ence Center, and the National Oceanic and Atmospheric Administration Center for Coastal Environmental Health and Biomolecular Research in Charleston, South Carolina, maintains a small archive of sea-turtle tissues. Additional archives are needed for various tissue types to support analyses of somatic growth through skeletochronology, of resource use through stable isotope analyses, and of contaminant loads through analyses of pollutants. The archives need to be curated carefully and provide long-term storage and access to researchers. Incentives in the form of analytical assistance, collaboration help, and facilitated access will be needed to maximize contributions to archives.
Chapter 1 emphasizes the need for U.S. management agencies to apply a more complete and quantitative understanding of sea-turtle population dynamics to management policy. Limits on quantitative information pertinent to sea-turtle management stem from both inadequate quantitative expertise and insufficient guidance of study designs and data analyses of policy information needs. Short-term remedies for the problem might include recruiting statistics and modeling specialists into management agencies from fields outside conservation biology. However, effective analyses applied to pertinent management needs would require difficult science and policy translation between fields. That translation has been especially difficult in the interpretation of scientific uncertainty (Bradshaw and Borchers, 2000) and in the use of caution in management decisions (Cooney, 2004). The present committee proposes that long-term remedies for pertinent quantitative information deficits include inter-disciplinary training of fishery and conservation professionals. (See the discussion of assessment procedures in Chapter 6.)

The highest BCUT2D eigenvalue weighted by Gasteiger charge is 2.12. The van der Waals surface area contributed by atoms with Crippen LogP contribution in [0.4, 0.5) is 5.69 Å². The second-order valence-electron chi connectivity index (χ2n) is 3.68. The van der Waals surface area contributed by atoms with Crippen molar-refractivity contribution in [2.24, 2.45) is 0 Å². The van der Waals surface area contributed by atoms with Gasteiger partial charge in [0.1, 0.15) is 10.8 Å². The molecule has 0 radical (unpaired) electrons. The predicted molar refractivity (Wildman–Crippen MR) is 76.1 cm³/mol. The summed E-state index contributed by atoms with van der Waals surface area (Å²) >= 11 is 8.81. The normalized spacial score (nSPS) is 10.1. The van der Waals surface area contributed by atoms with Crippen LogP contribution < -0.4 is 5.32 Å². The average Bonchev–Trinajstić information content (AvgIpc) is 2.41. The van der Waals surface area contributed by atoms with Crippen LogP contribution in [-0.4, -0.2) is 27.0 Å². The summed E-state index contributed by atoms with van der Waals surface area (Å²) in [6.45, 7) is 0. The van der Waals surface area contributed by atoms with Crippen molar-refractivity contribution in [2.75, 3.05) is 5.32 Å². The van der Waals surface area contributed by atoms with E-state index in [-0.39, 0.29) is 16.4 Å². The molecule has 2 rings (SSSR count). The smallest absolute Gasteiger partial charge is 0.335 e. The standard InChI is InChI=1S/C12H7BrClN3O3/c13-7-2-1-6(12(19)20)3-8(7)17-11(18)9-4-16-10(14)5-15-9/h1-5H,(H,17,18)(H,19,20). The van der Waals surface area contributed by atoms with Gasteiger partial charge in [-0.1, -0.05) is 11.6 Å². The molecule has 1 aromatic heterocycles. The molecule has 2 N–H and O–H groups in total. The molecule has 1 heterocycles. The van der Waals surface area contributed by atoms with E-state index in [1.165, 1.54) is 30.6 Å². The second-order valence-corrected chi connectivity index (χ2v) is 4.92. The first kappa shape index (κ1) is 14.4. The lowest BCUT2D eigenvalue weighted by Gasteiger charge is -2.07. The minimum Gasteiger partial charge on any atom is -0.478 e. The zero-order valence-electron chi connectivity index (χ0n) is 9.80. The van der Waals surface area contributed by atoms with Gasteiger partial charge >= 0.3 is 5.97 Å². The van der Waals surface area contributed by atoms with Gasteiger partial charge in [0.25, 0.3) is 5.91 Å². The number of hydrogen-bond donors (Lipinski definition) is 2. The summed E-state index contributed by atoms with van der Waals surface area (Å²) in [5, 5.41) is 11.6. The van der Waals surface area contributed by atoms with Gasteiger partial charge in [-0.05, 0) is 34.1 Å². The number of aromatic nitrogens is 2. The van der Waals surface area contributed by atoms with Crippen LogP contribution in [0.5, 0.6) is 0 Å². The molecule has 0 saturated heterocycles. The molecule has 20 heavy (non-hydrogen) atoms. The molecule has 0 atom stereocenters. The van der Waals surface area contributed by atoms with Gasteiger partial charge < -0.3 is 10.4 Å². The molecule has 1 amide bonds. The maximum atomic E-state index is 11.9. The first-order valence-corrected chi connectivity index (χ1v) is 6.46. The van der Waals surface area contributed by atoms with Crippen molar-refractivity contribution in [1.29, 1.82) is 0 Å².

There is interest both nationally (Jacobson and Robinson, 1990; National Research Council, 2000) and internationally (Buitrago et al., 2008) in the interdisciplinary challenges of educating quantitative fishery and conservation professionals. There is general agreement that the education of effective professionals needs to be broadly based and interdisciplinary (Massey, 1989; National Research Council, 1998; Clark, 2001). Training needs to include both quantitative and biological subjects, such as population and ecosystem ecology, statistics, and modeling; but it also needs to include economics, policy, and decision-analysis courses, for example, to provide insight into how conservation of natural resources can be achieved. Students are generally eager to take fundamental biology courses, such as physiology and anatomy, but commonly avoid the fundamental courses in mathematics and statistics that are needed to establish